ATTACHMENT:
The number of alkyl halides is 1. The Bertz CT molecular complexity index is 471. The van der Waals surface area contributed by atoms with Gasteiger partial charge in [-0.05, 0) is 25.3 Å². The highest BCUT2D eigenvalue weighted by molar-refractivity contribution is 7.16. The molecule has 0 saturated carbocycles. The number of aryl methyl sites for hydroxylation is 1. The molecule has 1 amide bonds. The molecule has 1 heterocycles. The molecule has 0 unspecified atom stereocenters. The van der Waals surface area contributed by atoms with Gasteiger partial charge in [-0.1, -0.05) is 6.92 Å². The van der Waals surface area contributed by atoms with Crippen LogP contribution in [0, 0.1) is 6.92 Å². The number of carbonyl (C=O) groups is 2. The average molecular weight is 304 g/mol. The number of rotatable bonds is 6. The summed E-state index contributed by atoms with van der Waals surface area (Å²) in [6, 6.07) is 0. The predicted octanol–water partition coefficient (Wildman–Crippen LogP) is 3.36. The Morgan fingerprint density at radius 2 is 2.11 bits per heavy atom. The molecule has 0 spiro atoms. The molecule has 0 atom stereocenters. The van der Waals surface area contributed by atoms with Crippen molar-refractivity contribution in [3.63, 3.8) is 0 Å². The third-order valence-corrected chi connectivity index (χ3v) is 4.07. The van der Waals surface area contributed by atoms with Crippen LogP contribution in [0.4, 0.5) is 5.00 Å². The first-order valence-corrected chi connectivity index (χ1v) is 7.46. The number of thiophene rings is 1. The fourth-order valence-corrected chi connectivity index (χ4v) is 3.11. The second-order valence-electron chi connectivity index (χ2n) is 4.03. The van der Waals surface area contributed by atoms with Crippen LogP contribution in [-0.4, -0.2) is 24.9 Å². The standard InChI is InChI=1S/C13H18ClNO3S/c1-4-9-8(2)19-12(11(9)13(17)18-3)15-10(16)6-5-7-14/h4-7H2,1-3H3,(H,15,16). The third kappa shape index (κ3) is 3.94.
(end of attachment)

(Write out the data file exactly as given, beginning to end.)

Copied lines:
The number of alkyl halides is 1. The Bertz CT molecular complexity index is 471. The van der Waals surface area contributed by atoms with Gasteiger partial charge in [-0.05, 0) is 25.3 Å². The highest BCUT2D eigenvalue weighted by molar-refractivity contribution is 7.16. The molecule has 0 saturated carbocycles. The number of aryl methyl sites for hydroxylation is 1. The molecule has 1 amide bonds. The molecule has 1 heterocycles. The molecule has 0 unspecified atom stereocenters. The van der Waals surface area contributed by atoms with Gasteiger partial charge in [-0.1, -0.05) is 6.92 Å². The van der Waals surface area contributed by atoms with Crippen LogP contribution in [0, 0.1) is 6.92 Å². The number of carbonyl (C=O) groups is 2. The average molecular weight is 304 g/mol. The number of rotatable bonds is 6. The summed E-state index contributed by atoms with van der Waals surface area (Å²) in [6, 6.07) is 0. The predicted octanol–water partition coefficient (Wildman–Crippen LogP) is 3.36. The Morgan fingerprint density at radius 2 is 2.11 bits per heavy atom. The molecule has 0 spiro atoms. The molecule has 0 atom stereocenters. The van der Waals surface area contributed by atoms with Crippen molar-refractivity contribution in [3.63, 3.8) is 0 Å². The third-order valence-corrected chi connectivity index (χ3v) is 4.07. The van der Waals surface area contributed by atoms with Crippen LogP contribution in [0.4, 0.5) is 5.00 Å². The first-order valence-corrected chi connectivity index (χ1v) is 7.46. The number of thiophene rings is 1. The fourth-order valence-corrected chi connectivity index (χ4v) is 3.11. The second-order valence-electron chi connectivity index (χ2n) is 4.03. The van der Waals surface area contributed by atoms with Crippen LogP contribution in [-0.4, -0.2) is 24.9 Å². The standard InChI is InChI=1S/C13H18ClNO3S/c1-4-9-8(2)19-12(11(9)13(17)18-3)15-10(16)6-5-7-14/h4-7H2,1-3H3,(H,15,16). The third kappa shape index (κ3) is 3.94.